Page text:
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Cistern of Philoxenos

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Title: Cistern of Philoxenos  
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Subject: Valens Aqueduct, Piscina Mirabilis, Mese (Constantinople), Palace of Blachernae, Placidia Palace
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Cistern of Philoxenos

Interior of the cistern

The Cistern of Philoxenos (Greek: Κινστέρνα Φιλοξένου), or Binbirdirek Cistern, is a man-made subterranean reservoir in Istanbul, situated between the Forum of Constantine and the Hippodrome of Constantinople in the Sultanahmet district. It has been restored and is now visited as a tourist attraction. The entrance is located at İmran Öktem Sokak 4. Binbirdirek Cistern is the second largest cistern in Istanbul after the Basilica Cistern.[1]


Cistern of Philoxenos: an excavated pool showing the original height of the double columns
The cistern was constructed under a palace, often identified as the Palace of Antiochos in the 5th century. [2]

The reservoir has a surface area of 3640 m2, storing 40,000 m3 of water. [2] The cistern is composed of a large hypostyle chamber supported by vaults. [2] The 224 columns, each 14 to 15 meters tall, are made of marble from nearby Marmara Island. Each column is a superposition of two columns, joined by a marble ring. The floor of the cistern was later reinforced, so that only the upper column and a short sleeve of the lower column are thus visible. The original height can be seen in an excavated pond with four columns in the middle of the cistern. Most of the columns, and also the caps, are engraved with a Greek mason's mark. [2]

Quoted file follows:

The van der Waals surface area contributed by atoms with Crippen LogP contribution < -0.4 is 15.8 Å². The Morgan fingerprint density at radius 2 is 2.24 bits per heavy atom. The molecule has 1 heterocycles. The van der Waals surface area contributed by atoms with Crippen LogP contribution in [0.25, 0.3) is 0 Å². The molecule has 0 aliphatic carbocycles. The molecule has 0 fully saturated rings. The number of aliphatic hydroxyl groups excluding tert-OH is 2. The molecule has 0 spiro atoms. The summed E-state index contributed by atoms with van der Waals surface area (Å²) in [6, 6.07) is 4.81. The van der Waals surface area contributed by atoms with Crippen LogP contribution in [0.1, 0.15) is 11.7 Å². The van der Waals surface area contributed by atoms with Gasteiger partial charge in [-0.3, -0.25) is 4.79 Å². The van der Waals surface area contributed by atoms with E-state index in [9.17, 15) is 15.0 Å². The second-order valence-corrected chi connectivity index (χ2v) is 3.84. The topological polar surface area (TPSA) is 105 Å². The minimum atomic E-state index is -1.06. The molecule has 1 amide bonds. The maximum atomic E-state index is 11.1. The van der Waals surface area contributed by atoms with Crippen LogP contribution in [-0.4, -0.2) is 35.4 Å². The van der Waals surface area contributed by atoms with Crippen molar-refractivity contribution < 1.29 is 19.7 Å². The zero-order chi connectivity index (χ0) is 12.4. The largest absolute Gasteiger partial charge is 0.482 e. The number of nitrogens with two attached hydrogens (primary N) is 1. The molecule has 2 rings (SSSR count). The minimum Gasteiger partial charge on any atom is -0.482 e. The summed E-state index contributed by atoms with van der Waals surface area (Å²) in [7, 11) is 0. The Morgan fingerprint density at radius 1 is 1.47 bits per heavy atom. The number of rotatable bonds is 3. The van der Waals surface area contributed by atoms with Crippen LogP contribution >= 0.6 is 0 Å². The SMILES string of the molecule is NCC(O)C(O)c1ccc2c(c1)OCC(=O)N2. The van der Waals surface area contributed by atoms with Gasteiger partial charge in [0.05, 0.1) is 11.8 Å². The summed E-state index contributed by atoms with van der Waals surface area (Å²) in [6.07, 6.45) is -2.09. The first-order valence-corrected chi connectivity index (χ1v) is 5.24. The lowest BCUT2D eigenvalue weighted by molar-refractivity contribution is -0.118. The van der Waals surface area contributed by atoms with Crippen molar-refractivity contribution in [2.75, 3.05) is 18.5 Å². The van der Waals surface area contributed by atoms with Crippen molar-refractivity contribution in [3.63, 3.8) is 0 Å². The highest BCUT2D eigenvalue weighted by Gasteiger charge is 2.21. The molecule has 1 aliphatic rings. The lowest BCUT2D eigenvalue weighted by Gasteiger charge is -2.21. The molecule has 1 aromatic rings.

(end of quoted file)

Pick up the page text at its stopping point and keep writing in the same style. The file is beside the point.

The cistern was restored by Fazli Pasha's palace on the same site in the 17th century. [2]

1001 columns

The name Binbirdirek translates from Turkish as "1001 Columns" although the true number is only 224. The difference is due to the Turkish expression, "binbir" (i.e. 1001), being a turn of phrase that is often used to express something that is numerous and varied. An example of this is the expression "binbir zahmetle", which literally translates to "with a thousand and one toils", meaning "with many difficulties". As such, the cistern's name is intended to be evocative rather than scientific.

See also


  1. ^ Binbirdirek Cistern Istanbul
  2. ^ a b c d e Müller-Wiener (1977), p. 280-81


  • Alexander Kazhdan (éd.), The Oxford Dictionary of Byzantium, 3 vols., Oxford University Press, 1991 (ISBN 0-19-504652-8), s. v. Constantinople, Monuments of : Cisterns, vol. 1, 518-519 ;

See also

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